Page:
Iowa farmer Ray Kinsella hears a voice in his corn field tell him, "If you build it, he will come." He interprets this message as an instruction to build a baseball field on his farm, upon which appear the ghosts of Shoeless Joe Jackson and the other seven Chicago White Sox players banned from the game for throwing the 1919 World Series. When the voices continue, Ray seeks out a reclusive author to help him understand the meaning of the messages and the purpose for his field.Written by
Scott Renshaw <email@example.com>
Phil Alden Robinson had originally envisioned "Shoeless" Joe Jackson as being played by an actor in his 40s, someone who would be older than Kevin Costner, and who could thereby act as a father surrogate. Ray Liotta did not fit that criteria, but Robinson thought he would be a better fit for the part, because Liotta had the "sense of danger" and ambiguity, which Robinson wanted in the character. See more »
During the last scene at the 'ball park', the sun changes directions and intensities frequently, and sets very quickly despite being high in the sky only moments before. See more »
My father's name was John Kinsella. It's an Irish name. He was born in North Dakota in 1896, and never saw a big city until he came back from France in 1918. He settled in Chicago, where he quickly learned to live and die with the White Sox. Died a little when they lost the 1919 World Series. Died a lot the following summer when eight members of the team were accused of throwing that series. He played in the minors for a year too, but nothing ever came of it. Moved to ...
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"...and the memories will be so thick they will have to brush them away from their faces."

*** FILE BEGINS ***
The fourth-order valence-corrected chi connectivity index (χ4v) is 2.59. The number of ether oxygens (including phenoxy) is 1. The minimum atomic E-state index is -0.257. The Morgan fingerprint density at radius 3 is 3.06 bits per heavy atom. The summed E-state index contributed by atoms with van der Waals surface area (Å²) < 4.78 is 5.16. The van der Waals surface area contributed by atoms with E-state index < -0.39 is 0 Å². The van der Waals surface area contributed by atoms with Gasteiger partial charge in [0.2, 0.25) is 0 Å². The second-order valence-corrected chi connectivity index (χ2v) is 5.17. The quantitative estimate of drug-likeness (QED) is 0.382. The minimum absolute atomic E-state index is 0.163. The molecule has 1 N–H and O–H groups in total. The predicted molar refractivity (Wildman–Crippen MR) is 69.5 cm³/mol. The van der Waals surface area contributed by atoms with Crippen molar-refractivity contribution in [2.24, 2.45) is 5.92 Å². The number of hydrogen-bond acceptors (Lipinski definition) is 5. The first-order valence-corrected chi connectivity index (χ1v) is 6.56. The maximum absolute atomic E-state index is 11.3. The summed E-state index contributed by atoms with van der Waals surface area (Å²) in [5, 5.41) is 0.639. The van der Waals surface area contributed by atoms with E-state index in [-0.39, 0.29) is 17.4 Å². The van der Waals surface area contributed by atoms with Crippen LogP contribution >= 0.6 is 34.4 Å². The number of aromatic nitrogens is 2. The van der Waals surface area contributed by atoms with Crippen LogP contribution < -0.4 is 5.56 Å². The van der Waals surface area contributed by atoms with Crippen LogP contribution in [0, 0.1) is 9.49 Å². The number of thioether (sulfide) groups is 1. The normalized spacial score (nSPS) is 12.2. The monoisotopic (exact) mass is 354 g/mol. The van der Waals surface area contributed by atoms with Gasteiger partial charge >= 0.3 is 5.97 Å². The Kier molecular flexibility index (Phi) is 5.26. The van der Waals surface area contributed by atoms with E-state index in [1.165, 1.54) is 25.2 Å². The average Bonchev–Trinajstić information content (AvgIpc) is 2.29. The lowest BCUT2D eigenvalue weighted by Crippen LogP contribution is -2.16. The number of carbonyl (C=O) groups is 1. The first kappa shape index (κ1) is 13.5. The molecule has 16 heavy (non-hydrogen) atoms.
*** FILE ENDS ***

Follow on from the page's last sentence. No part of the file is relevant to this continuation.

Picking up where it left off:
It's American. It's corny (pun intended, I'm sorry). When I stop and think about it, it's laughable but the immutable truth is that this is naively beautiful on almost every frontier. I have watched this film so many times and though inside I know the ladled sentiment should be cringeworthy-especially for a cynic such as I...it somehow never fails to utterly absorb me.
Horner's musical score is haunting and mesmerising and adds so strongly to the whole ethereal feeling that this film exudes.
The acting is extraordinary in that they pull off corny lines without provoking me to laughter or cringing, with the possible exception of James Earl Jones speech "...the one constant is baseball...".
I even have to admit that Kostner is good (painful though it is).
You may not like or understand baseball...it doesn't matter. This is not a film about baseball. Its about relationships (particularly about father son relationships) and it tugs on every heart string.
There was a review of this film which first intrigued me enough to watch it several years ago. I cannot remember who said it but if memory serves me well his summation of Field of Dreams was this...
"Could you ever really love someone who didn't cry at this film, even just a little?"
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